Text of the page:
So, the first joke is: What happened to the leopard that fell into the washing machine? What happened to the leopard that fell into the washing machine? He came out spotless. He came out spotless. Do you get it?
So, a leopard is a large cat. I think these guys are from Africa, right? You got jaguars in South America, leopards in Africa. They’re covered in spots. And if something is ‘spotless’, it’s very clean, right? The idea being that there are no dirty spots on that, usually, piece of laundry. So, what happened to the leopard that fell into the washing machine? He came out spotless.
There was a second joke that was equally as funny as the first one here that was similar, except instead of a leopard, it was about a wolf.
What happens if a wolf falls into a washing machine? What happens to a wolf, you know a wolf, the dogs from Europe and from America, a wolf. He becomes a wash and wearwolf. Get it? He becomes a wash and a wearwolf.
So, obviously, when you wash your clothes you wash them and then you can wear them. And if it’s a wolf that falls in, he becomes a wash and wearwolf. ‘Were’ as in the play on words here to ‘wear’ clothing. But ‘were’ is also used in the word ‘werewolf’, which means… it’s that… it’s when… what is this? Like, a folk lore, folk legend, about a man who gets bitten by a wolf and when there’s a full moon, he turns into a werewolf. That’s a werewolf.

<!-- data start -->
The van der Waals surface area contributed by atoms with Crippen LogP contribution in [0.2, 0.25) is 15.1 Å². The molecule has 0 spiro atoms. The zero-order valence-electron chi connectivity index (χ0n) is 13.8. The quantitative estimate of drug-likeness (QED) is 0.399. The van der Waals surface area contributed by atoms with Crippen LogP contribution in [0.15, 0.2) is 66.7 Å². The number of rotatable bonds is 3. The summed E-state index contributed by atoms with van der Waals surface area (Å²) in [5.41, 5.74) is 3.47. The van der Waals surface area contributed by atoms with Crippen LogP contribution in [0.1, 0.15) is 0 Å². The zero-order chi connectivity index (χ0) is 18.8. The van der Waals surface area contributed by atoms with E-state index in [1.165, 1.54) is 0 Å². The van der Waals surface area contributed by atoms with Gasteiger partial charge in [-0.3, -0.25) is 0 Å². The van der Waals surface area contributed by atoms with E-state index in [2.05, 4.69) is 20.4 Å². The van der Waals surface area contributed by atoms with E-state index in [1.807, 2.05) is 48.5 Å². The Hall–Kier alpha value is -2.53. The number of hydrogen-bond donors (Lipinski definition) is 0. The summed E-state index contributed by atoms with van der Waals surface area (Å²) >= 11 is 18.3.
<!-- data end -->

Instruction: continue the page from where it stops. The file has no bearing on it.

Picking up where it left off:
Anyway, I hope you like those jokes, guys. I love puns. I love puns.
Anyway, today’s expression is ‘to air your dirty laundry’, ‘to air your dirty laundry’. I wonder if you guys have heard this expression before, ‘to air your dirty laundry’. This one came from Kel who suggested this in the Aussie English Classroom. Well done Kel.
So, let’s go through and define the different words in the expression ‘to air your dirty laundry’. So, ‘to air something’, ‘to air something air’. ‘Air’ as in, *inhaling*, the stuff that I just inhaled. That’s air. But we can use the verb ‘to air’ to mean to make a room fresher, right? If you allow fresh air to go into a room to a building or house by leaving a window or a door open, you’re airing the house, you’re airing a room.
But in this case, it is in the sense of airing something publicly, which is when you express something publicly like information, opinions, or a secret. You air it publicly. You allow people to know.
The word ‘dirty’. I’m sure you guys have heard the word ‘dirty’. If you’re dirty, you’re covered in dirt, meaning you’re not clean. You’re covered in dirt. So, if you’ve worn some clothes today, by the end of the day, the clothes are dirty, and you need to put them in the washing machine to wash them. So, dirty clothes.
And when they’re ready to go into the washing machine or once they’ve been washed and dried in the washing machine, they are now ‘laundry’. So, that’s what we used the word ‘laundry’ for. This is clothes or sheets, anything that needs to be washed and cleaned in a washing machine that is then dried and usually worn or used on bedding. That is ‘laundry’.